An old school building in the Diocese of Blackburn in the process of being decarbonised, as outlined in this article originally featured in the Church Times.
In 2020, the General Synod of The Church of England drastically amended plans from the Bishops for the whole Church to achieve net zero carbon emissions, moving the target date forward from 2045 to just 2030, now only eight-and-a-half years away.
There were varied reactions to the news, but, in Blackburn Diocese, people got to work.
The deputy director of education, Sam Johnson, says that it was immediately apparent that church schools needed to play their part in cutting emissions if the Church was to be successful in hitting its 2030 target. But, at first, his team was “flailing around at the edges”, daunted by the enormous scope of the task.
The catalyst for action came when the diocese bid for, and won, £10 million in grants from the Public Sector Decarbonisation Scheme. This was for two things, Mr Johnson explains: “One was to actually try and decarbonise some school buildings; but two, and equally important, was to work out how to do that, because no one, as far as I can find out, has tried to do a research project on how you retrofit to decarbonise school buildings.”
Since March, 25 schools have signed up to the project, which would be a blueprint for other dioceses and school governors to follow.
The work now under way involves everything from installing double glazing and LED lighting to removing oil-fired boilers and replacing them with electric heat pumps, digging up fields to lay kilometres of new piping, fitting solar panels, and even upgrading the electricity supply to cope with the increased demand.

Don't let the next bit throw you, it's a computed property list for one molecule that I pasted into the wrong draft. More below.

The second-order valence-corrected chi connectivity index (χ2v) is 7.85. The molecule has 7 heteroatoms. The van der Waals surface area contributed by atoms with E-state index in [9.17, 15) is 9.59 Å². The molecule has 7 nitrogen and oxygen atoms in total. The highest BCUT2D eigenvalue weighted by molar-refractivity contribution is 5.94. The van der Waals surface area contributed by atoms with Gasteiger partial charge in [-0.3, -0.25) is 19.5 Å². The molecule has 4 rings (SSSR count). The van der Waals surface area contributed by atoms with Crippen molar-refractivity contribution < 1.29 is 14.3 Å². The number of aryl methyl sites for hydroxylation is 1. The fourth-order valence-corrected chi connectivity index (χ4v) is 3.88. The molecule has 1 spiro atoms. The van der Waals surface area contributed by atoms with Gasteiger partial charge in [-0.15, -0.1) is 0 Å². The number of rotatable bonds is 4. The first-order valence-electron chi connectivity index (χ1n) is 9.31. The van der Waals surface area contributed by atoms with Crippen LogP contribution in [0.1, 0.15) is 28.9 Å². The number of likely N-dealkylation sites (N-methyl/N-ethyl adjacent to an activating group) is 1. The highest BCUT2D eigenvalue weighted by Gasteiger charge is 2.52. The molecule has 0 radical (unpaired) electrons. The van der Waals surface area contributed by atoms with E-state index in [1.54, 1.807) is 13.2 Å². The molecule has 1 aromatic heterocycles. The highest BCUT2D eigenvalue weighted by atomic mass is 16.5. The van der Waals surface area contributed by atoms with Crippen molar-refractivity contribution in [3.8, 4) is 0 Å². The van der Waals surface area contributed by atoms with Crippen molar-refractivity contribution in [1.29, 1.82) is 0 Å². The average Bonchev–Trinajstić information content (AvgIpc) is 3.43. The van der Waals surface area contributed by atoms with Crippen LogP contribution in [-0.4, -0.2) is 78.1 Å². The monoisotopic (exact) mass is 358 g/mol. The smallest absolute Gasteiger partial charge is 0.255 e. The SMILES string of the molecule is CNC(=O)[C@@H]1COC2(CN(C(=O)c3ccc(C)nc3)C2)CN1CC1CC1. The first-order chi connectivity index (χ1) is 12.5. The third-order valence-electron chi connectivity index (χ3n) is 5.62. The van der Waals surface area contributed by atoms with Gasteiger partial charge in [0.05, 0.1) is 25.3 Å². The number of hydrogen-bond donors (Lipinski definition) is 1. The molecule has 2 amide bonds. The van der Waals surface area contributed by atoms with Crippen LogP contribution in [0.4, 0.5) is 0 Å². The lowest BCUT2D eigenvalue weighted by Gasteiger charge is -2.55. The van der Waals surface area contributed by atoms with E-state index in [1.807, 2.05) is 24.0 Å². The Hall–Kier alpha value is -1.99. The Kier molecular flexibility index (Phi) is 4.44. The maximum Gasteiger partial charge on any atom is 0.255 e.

“We simply didn’t know what we didn’t know,” Mr Johnson says; so his team have been meticulously recording all their learning and the mistakes that they have made along the way, as they decarbonise centuries-old school buildings. “A lot of what we’re doing is capturing that and sharing it across the sector, and particularly the church-school sector: to say ‘This, in real life, is how it works,’ what you need to be thinking about, and, essentially, what it costs.”
And the costs are huge. In fact, they are so large as to be prohibitive for most schools without access to a multi-million-pound government grant, he admits. For some schools, there was initially no space to put in a heat pump, as they take up more room than the boilers that they replace. Another costly surprise was the noise: schools have had to install tens of thousands of pounds’ worth of acoustic shielding to ensure that the new heat pumps do not make teaching impossible.
“At some schools, we are having to spend up to £75,000 just to increase the electricity supply so that we can run those air-source heat pumps,” Mr Johnson says. Add in the new heating-distribution system (old-style radiators are insufficient), solar panels on the roof, and hugely increased electricity bills — and it is little wonder that some head teachers have pulled their schools out of the pilot.
Mr Johnson says that the experience has given him a simple mantra: “Everything is possible — we’ve met pretty much met every challenge we could find. Everything is expensive — and more than you think it’s going to be. And everything is disruptive.”
Now, about £7 million of the grant has been spent, half the schools are near to finishing their works, and the rest will be complete by Christmas. And, perhaps more importantly, the lessons learned are being shared widely: by a professional film documentary; media briefings sent out by the Department for Business, Energy and Industrial Strategy; and a six-week training programme with the University of Sheffield’s architecture school.
The first step for every church school should be to develop a heat-decarbonisation plan, Mr Johnson says.
Then, focus on cheap items such as LED lighting or solar panels, while waiting to bid for government funds to implement the costly and disruptive full decarbonisation laid out in the Blackburn blueprint. “We know what that journey is going to have to look like.”
The cost will probably reach into the hundreds of millions; but at least there is now a chance to move forward for 2030.